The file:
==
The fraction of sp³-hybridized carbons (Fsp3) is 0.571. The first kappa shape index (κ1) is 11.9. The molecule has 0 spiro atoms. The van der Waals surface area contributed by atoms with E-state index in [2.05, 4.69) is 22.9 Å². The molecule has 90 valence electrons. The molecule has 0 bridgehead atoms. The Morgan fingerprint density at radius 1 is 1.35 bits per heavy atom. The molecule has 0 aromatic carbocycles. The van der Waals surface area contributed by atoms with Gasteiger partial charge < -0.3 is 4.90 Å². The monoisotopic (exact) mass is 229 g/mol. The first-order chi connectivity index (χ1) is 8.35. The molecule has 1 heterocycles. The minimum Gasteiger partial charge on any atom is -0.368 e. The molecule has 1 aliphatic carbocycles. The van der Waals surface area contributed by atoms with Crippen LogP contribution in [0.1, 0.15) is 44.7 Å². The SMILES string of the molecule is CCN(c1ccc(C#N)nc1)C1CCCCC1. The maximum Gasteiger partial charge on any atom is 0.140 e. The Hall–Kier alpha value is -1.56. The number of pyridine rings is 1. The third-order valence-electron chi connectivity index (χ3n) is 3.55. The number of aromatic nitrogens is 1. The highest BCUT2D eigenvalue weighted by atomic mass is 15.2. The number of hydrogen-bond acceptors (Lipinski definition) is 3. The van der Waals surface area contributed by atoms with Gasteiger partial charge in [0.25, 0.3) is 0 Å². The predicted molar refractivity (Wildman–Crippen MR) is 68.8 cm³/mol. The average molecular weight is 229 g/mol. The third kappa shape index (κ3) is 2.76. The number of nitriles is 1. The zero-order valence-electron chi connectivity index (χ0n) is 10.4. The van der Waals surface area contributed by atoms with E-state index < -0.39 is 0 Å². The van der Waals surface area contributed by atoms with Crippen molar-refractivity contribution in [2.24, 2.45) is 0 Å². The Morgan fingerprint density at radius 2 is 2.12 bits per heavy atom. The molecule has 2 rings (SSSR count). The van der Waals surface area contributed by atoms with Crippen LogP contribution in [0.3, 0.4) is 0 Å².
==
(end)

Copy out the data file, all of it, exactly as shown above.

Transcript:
The fraction of sp³-hybridized carbons (Fsp3) is 0.571. The first kappa shape index (κ1) is 11.9. The molecule has 0 spiro atoms. The van der Waals surface area contributed by atoms with E-state index in [2.05, 4.69) is 22.9 Å². The molecule has 90 valence electrons. The molecule has 0 bridgehead atoms. The Morgan fingerprint density at radius 1 is 1.35 bits per heavy atom. The molecule has 0 aromatic carbocycles. The van der Waals surface area contributed by atoms with Gasteiger partial charge < -0.3 is 4.90 Å². The monoisotopic (exact) mass is 229 g/mol. The first-order chi connectivity index (χ1) is 8.35. The molecule has 1 heterocycles. The minimum Gasteiger partial charge on any atom is -0.368 e. The molecule has 1 aliphatic carbocycles. The van der Waals surface area contributed by atoms with Crippen LogP contribution in [0.1, 0.15) is 44.7 Å². The SMILES string of the molecule is CCN(c1ccc(C#N)nc1)C1CCCCC1. The maximum Gasteiger partial charge on any atom is 0.140 e. The Hall–Kier alpha value is -1.56. The number of pyridine rings is 1. The third-order valence-electron chi connectivity index (χ3n) is 3.55. The number of aromatic nitrogens is 1. The highest BCUT2D eigenvalue weighted by atomic mass is 15.2. The number of hydrogen-bond acceptors (Lipinski definition) is 3. The van der Waals surface area contributed by atoms with Gasteiger partial charge in [0.25, 0.3) is 0 Å². The predicted molar refractivity (Wildman–Crippen MR) is 68.8 cm³/mol. The average molecular weight is 229 g/mol. The third kappa shape index (κ3) is 2.76. The number of nitriles is 1. The zero-order valence-electron chi connectivity index (χ0n) is 10.4. The van der Waals surface area contributed by atoms with E-state index < -0.39 is 0 Å². The van der Waals surface area contributed by atoms with Crippen molar-refractivity contribution in [2.24, 2.45) is 0 Å². The Morgan fingerprint density at radius 2 is 2.12 bits per heavy atom. The molecule has 2 rings (SSSR count). The van der Waals surface area contributed by atoms with Crippen LogP contribution in [0.3, 0.4) is 0 Å².